Improving your digging skills 1 leading here the

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Improving Your Digging Skills 1. Leading: Here the counsellor gently directs the conversation in directions that will give use- ful information. Use brief questions, “What happened next?” or “Tell me what you mean by . . .?” Especially when people run into a block, leading can help them proceed. 2. Reflecting: This is a way of letting counselees know that you are with them and understand what they feel or think. Do not reflect after every statement; do it periodically. Use statements such as, “You must feel . . .?” or “That must have been frustrating.” A brief summary of what has been said helps to reflect and stimulate more explora - tion. Dr. Keith Olson mentions three types of responses that the counsellor should reflect on: Ș First, the counselees verbal content as a way to check out and facilitate the counsellor’s understanding. Ș Second, the counselees feelings and emotions that are nonverbally expressed to help them recognize, accept and understand repressed thoughts. Ș Third, the interaction occurring between the counselee and the counsellor or another person who is involved. For example, when a counselee is reluc- tant to open up with the counsellor can be expressed to the counselee and a blockage removed. 3. Questioning: The best questions are those that require a sentence or two to answer. There are a number of different types of questions that can be used in the counselling process: Ș Ask open-ended questions - questions which cannot be answered with a “Yes” or “No”. For example ask, “What are some of the ways in which your parents have influenced you?” rather than, “Do you feel your parents are part of your problem?” Ș Avoid either/or questions - these are questions that present two alternatives.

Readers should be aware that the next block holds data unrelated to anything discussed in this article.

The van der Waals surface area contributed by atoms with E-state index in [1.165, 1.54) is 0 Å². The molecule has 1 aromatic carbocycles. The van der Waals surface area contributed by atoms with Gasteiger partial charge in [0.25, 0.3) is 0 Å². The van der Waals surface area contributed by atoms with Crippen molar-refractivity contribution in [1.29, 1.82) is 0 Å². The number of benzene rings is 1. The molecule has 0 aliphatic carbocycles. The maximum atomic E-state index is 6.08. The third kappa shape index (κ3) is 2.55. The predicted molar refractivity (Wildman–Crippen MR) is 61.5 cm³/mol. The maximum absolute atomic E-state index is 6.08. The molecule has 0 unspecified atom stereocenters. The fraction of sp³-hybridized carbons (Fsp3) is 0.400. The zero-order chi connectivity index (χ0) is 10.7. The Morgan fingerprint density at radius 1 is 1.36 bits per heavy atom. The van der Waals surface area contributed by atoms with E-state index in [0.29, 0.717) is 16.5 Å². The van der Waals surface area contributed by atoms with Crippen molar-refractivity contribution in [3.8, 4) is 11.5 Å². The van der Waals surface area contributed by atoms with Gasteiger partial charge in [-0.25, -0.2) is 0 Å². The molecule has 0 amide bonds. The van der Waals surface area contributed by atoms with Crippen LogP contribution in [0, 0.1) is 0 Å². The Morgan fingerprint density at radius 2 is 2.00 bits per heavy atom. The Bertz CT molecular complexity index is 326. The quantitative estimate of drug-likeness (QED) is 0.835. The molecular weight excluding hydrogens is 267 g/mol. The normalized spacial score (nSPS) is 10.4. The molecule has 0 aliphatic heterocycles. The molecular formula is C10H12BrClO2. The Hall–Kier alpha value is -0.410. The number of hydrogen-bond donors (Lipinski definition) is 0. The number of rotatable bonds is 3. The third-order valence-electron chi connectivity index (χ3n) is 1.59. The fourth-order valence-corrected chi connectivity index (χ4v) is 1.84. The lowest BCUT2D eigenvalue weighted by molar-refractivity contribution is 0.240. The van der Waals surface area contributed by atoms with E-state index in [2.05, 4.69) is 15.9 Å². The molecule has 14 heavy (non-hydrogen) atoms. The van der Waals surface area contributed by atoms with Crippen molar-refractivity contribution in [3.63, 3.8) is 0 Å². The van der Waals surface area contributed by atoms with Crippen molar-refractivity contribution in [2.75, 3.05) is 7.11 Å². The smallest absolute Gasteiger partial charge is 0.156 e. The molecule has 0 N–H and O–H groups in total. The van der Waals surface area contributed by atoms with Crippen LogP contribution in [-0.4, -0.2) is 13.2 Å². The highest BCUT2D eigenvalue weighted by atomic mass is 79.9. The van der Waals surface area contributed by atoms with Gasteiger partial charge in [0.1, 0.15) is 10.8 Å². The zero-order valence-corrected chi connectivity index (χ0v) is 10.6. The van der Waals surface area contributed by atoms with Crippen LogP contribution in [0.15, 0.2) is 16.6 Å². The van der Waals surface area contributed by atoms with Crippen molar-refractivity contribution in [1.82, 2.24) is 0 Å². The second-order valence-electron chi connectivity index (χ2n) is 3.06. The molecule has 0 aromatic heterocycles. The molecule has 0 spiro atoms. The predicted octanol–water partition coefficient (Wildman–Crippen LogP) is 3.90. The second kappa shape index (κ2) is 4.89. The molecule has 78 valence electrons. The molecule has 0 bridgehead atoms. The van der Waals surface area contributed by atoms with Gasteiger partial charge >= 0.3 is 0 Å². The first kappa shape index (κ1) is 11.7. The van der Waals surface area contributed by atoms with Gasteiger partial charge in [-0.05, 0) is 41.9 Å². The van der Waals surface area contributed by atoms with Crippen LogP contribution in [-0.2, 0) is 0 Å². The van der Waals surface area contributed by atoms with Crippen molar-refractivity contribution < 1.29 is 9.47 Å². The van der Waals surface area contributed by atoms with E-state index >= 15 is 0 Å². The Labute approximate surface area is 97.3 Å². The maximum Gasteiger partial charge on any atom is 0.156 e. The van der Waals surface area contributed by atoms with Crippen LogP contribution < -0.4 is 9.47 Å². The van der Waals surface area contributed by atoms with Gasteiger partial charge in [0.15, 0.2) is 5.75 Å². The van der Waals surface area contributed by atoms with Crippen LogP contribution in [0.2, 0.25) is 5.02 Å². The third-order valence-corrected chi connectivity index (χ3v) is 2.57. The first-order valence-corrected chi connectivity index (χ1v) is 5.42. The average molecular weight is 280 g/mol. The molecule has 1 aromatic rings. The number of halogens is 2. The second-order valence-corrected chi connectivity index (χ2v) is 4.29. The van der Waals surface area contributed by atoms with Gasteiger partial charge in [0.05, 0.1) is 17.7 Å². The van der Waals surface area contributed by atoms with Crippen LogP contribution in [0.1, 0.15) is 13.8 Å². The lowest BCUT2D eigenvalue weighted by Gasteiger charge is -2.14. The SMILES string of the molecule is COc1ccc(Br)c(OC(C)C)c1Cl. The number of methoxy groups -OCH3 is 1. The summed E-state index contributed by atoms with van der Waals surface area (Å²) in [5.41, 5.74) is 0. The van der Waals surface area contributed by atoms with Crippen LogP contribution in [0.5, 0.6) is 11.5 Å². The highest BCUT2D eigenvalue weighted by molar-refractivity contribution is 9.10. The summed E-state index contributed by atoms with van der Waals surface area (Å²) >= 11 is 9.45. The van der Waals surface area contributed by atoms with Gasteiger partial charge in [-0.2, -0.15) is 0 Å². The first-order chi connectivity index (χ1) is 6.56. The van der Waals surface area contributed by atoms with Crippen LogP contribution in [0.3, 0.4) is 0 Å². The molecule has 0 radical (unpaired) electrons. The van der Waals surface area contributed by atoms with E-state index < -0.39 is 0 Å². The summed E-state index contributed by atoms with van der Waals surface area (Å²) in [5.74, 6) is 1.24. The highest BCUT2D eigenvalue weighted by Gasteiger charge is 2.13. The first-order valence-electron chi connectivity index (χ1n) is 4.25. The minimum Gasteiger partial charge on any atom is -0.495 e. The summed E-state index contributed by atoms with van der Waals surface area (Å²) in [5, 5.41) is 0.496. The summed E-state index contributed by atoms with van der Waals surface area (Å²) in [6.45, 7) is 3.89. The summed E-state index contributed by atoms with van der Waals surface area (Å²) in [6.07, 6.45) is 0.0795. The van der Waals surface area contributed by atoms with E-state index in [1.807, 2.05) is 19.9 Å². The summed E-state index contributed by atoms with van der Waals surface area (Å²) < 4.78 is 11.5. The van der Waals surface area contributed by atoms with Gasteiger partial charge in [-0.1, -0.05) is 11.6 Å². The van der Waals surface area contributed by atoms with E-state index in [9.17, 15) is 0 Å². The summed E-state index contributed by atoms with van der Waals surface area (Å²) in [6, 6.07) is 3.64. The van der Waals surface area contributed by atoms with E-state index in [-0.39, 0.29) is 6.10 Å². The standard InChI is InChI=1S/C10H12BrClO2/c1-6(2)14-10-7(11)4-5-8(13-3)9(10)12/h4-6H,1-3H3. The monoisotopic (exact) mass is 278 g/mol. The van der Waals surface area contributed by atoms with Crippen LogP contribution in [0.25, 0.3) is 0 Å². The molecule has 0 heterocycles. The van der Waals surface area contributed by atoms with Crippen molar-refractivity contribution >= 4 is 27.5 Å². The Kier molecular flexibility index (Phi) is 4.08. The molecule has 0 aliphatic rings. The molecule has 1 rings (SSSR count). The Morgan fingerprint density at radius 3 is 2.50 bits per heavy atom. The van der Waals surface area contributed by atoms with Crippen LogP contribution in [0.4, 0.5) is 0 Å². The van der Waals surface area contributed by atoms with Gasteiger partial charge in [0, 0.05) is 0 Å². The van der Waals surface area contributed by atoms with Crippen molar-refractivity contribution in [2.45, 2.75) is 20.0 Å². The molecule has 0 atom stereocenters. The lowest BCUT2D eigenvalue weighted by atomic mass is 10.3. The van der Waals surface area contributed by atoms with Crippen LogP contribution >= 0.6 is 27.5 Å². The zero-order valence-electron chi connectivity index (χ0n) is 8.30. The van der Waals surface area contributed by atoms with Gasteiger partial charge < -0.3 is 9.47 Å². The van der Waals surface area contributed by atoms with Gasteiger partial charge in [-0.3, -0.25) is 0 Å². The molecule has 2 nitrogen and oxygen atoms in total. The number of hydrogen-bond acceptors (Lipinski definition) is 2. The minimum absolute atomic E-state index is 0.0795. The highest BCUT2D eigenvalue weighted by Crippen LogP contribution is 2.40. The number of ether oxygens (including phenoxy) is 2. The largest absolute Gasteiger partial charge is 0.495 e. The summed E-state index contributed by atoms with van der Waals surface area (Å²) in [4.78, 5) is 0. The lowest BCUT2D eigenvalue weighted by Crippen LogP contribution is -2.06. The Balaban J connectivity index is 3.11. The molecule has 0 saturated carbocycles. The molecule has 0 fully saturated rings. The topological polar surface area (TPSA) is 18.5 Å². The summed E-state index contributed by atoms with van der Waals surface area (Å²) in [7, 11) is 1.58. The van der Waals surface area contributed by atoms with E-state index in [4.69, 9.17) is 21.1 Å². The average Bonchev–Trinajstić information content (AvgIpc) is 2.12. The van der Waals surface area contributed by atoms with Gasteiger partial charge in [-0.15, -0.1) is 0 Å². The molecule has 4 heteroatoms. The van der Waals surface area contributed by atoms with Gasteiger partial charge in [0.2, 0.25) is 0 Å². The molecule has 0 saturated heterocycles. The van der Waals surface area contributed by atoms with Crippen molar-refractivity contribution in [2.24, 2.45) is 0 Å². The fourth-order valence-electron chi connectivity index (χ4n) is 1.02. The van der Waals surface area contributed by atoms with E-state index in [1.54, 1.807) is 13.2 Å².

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Contact us at: [email protected] 31 Counselling The person responds with their preference and the discussion stops. Ș Ask indirect questions - these are questions that inquire without seeming to do so. For example, “I wonder how it feels to have one’s relationship break up,” is better than, “How does it feel to have your relationship break up?” Ș Avoid a series of questions - it is better to ask one question at a time rather than stringing a few together, as this tends to be rather daunting. Ș Ask “why?” sparingly - “why” questions sound judgmental and keep counsel- ees from exploring their feelings. Ș Ask both subject-changing questions (to nudge the conversation to specific concerns) and subject-probing questions (to discover background, feelings, attitudes, interests and needs). 4. Filtering: While counsellors should not disbelieve everything they are told, they do need to mentally sort through the counselee’s words. The following unspoken questions should pass through the counsellor’s mind, “What is this person really asking?” “What does he/she expect from me?” “Are there problems other than the ones he/ she is presenting?” One aspect of filtering involves distinguishing between cause and symptoms .
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